« Judaeo-Christian Religion in a Nutshell | Main | Anti-Materialism: The Rich Fool (Luke 12:13-21) »

Compassion: The Good Samaritan (Luke 10:25-35)

The ancient Greeks and Romans had a highly developed sense of justice and a thoroughly atrophied sense of compassion. Search as you may in the works of Plato, Aristotle, Cicero, or Seneca you will not find compassion mentioned as a virtue. Indeed, they seem to have considered compassion, mercy, forgiveness, humility, and self-sacrificial love as signs of moral weakness rather than moral strength.

Not so in the Bible. Compassion and mercy, two synonyms, play a major role in both Old and New Testaments. The God of the Old Testament is portrayed far more often as a God of mercy than as a God of wrath. The references are too numerous to list (for example, Psalm 86:15; 111:3-5; 145:8; Nehemiah 9:19, 27, 28, 31). Likewise Jesus was a man of compassion (Matthew 15:32; 20:34; Luke 7:13) who repeatedly reminded his audience that God preferred mercy to sacrifice (Matthew 9:13; 12:7; 23:23).

The lawyer (that is, a scribe or an expert in the law of Moses) who asked Jesus, "What must I do to inherit eternal life?" was apparently embarrassed by the elegant simplicity of Jesus' answer. Eager to prove that his question was profounder than the answer acknowledged, he adopts the Socratic method and asks a follow-up question, "And who is my neighbor?" Jesus replies this time with a parable that shifts the focus of the question.

It is certainly tempting to allegorize the parable of the Good Samaritan. One could say that the priest who made the temple sacrifices represents ritualistic yet emotionally empty religion and that the Levite who assisted the priests represents those who would substitute "church work" like cleaning the building for good works like ministering to the poor. It both cases, the point would be an attack on superficiality versus substance.

These are valid lessons, no doubt, because parables have multiple layers of meaning. But once you start to allegorize, it is difficult to know where to stop. What does the innkeeper represent? What do the two coins represent? What does the donkey represent? When you starting assigning a significance to each and every detail, it becomes difficult to isolate what Jesus really intended the main point of the parable to be.

In this story, Jesus teaches above all that loving our neighbor as ourselves requires us to show active compassion. The religious leaders who passed by may well have felt sorry for the man, but they did nothing. That is the point. Ironically, the despised Samaritan who put his compassion to work was the one who proved to be a true neighbor.

The lawyer had asked a passive question, "Who is my neighbor?" Jesus responds with a dynamic question, "Who became a neighbor to the man in need?" Jesus shifts the focus from who should be the object of our love (which implies "What are the limits of my responsibility to love?") to how we ourselves should approach showing love ("How can I help? Who needs me?").

Christians need to show more kindness and compassion without neglecting to engage in corporate worship and clean the church building (Matthew 23:23). Jesus isn't saying compassion and ritual/routine are mutually exclusive activities, only that the former has greater priority than the latter. Compassion is faith in action (James 2:8-18), something one does as opposed to something one merely feels. As such, God expects Christians to show compassion to their husbands, wives, and children as well as to the poor and oppressed. To compartmentalize compassion and apply it only to those (often rare) occasions when we deal with someone in need outside the family or church is to miss the point of the parable by applying it too literally and narrowly. Nowhere is compassion more necessary than in our most intimate relationships.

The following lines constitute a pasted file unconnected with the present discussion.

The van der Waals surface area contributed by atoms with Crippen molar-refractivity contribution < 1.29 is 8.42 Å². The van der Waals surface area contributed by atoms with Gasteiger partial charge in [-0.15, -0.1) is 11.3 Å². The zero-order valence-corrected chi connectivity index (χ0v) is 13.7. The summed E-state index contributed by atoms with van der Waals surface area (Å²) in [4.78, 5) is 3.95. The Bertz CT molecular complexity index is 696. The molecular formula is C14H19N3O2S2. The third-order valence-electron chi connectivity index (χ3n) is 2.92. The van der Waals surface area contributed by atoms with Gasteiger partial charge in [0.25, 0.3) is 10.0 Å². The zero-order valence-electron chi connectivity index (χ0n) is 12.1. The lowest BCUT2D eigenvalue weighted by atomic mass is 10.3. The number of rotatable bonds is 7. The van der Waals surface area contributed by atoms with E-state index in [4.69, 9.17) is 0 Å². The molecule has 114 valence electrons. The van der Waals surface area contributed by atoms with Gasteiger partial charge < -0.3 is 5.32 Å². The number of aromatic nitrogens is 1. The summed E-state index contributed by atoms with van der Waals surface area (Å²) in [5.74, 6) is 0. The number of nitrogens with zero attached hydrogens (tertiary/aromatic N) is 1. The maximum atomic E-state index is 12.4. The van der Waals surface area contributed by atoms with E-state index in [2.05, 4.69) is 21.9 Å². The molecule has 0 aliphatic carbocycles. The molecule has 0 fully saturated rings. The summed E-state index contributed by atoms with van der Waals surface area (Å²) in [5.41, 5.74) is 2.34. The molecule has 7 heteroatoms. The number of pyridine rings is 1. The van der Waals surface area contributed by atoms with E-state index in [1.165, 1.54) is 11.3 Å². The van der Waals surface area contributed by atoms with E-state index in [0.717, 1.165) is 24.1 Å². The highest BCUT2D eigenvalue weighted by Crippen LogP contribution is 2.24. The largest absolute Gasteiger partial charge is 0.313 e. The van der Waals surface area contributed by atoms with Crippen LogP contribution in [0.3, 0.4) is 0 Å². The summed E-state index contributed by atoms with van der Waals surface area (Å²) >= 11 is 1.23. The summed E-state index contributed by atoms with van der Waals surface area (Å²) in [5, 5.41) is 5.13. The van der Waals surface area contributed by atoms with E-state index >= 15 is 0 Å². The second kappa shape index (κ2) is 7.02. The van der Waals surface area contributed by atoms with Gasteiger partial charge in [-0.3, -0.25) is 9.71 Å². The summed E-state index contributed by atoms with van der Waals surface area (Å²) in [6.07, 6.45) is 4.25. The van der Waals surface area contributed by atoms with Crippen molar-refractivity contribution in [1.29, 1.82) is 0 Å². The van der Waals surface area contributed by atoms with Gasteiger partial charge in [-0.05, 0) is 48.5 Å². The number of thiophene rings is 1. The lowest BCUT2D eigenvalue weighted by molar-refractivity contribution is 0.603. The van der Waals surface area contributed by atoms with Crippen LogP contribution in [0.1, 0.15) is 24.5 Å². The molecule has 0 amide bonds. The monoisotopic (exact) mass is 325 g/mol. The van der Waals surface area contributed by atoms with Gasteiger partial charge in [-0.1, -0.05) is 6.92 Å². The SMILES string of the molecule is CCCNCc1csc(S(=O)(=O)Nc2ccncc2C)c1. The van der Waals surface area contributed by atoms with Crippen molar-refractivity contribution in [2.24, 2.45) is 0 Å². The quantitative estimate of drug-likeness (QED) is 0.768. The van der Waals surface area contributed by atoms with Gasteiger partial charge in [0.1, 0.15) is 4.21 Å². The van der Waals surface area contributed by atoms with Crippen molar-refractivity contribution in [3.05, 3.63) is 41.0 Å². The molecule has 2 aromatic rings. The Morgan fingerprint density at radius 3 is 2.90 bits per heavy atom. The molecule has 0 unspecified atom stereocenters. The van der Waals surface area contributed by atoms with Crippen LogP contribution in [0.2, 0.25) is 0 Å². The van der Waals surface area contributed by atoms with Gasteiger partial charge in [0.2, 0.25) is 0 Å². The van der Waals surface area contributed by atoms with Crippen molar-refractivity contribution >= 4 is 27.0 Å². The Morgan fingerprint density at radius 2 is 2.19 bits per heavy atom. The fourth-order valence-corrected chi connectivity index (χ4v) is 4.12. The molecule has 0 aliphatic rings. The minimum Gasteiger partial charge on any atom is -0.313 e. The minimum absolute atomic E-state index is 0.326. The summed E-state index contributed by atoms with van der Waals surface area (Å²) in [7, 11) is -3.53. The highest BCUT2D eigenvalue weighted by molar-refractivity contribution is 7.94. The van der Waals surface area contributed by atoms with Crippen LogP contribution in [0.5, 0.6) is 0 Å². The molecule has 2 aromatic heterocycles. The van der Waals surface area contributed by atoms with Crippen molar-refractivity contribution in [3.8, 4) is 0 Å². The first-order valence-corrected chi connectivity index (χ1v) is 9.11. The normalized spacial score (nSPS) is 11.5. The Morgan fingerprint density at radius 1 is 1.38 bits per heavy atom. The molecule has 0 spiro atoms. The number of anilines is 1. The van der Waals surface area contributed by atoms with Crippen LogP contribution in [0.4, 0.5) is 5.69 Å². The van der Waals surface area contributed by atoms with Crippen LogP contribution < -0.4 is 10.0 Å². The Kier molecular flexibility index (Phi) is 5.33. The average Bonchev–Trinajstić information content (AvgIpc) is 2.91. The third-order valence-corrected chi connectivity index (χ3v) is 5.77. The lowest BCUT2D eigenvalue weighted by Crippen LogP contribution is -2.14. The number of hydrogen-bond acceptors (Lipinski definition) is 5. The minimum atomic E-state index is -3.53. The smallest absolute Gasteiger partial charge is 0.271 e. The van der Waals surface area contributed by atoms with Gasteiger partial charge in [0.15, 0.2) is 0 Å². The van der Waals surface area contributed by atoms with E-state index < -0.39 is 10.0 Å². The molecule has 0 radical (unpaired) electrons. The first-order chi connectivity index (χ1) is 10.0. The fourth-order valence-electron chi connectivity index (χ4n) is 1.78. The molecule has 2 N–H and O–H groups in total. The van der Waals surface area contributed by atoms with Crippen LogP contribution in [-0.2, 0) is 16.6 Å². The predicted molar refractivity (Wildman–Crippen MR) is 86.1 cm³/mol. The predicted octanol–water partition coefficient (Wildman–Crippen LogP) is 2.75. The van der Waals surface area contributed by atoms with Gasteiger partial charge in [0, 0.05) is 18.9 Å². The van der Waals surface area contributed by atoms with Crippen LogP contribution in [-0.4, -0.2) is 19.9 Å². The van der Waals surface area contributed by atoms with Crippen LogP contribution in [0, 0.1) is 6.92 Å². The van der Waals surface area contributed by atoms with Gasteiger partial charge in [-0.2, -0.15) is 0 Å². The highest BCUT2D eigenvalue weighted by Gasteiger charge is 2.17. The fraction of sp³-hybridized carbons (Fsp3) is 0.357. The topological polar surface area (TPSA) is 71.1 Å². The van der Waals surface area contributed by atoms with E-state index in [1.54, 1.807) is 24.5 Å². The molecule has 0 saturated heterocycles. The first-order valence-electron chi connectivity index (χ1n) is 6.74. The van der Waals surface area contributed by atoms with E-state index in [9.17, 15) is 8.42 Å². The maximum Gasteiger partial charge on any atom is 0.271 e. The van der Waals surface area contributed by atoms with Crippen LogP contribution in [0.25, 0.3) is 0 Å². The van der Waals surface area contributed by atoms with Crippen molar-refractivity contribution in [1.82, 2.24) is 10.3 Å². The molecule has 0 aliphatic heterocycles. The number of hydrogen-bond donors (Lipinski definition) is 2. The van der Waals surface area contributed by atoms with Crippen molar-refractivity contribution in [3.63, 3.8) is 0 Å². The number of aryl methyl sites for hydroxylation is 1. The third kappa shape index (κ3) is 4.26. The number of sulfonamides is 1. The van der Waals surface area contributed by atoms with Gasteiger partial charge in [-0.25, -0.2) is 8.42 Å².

As Portia says in Shakespeare's The Merchant of Venice, "The quality of mercy . . . droppeth as the gentle rain from heaven" because "it is an attribute to God himself" (IV.1.185,195). We show compassion because we want to be like God, not simply as a way to curry favor with him or to obey his law. The lawyer wanted to know how to inherit eternal life. The answer is simple yet profound, "Love God and show compassion."


1.Was the good Samaritan a great man of God or simply a warmhearted, generous person? What do you think is the difference? Compassion is often expressed by acts of generosity. What is the difference between compassion and generosity?

2.Is the Parable of the Good Samaritan a parable about the evils of racism and prejudice? Why did Jesus choose the Samaritan as his main character? Was Jesus telling the lawyer to look upon the Samaritan as his neighbor?

3.How would you rewrite this parable today? Who would be the priest, who the Levite, and who the Samaritan?

4.What are the most notable acts of compassion you personally have seen (as opposed to having heard of or read about)? Do you see yourself as compassionate?

5."Compassion," one writer said, "is Christianity in overalls." Do you agree that this is an adequate image? How would you describe Christian compassion?

6.How specifically can Christians show compassion on a regular basis (and not just at Thanksgiving or Christmas)? Do you think it is easier to get involved in "church work" than to do acts of compassion?


This page contains a single entry from the blog posted on June 5, 2007 8:35 PM.

The previous post in this blog was Judaeo-Christian Religion in a Nutshell.

The next post in this blog is Anti-Materialism: The Rich Fool (Luke 12:13-21).

Many more can be found on the main index page or by looking through the archives.

Powered by
Movable Type 3.35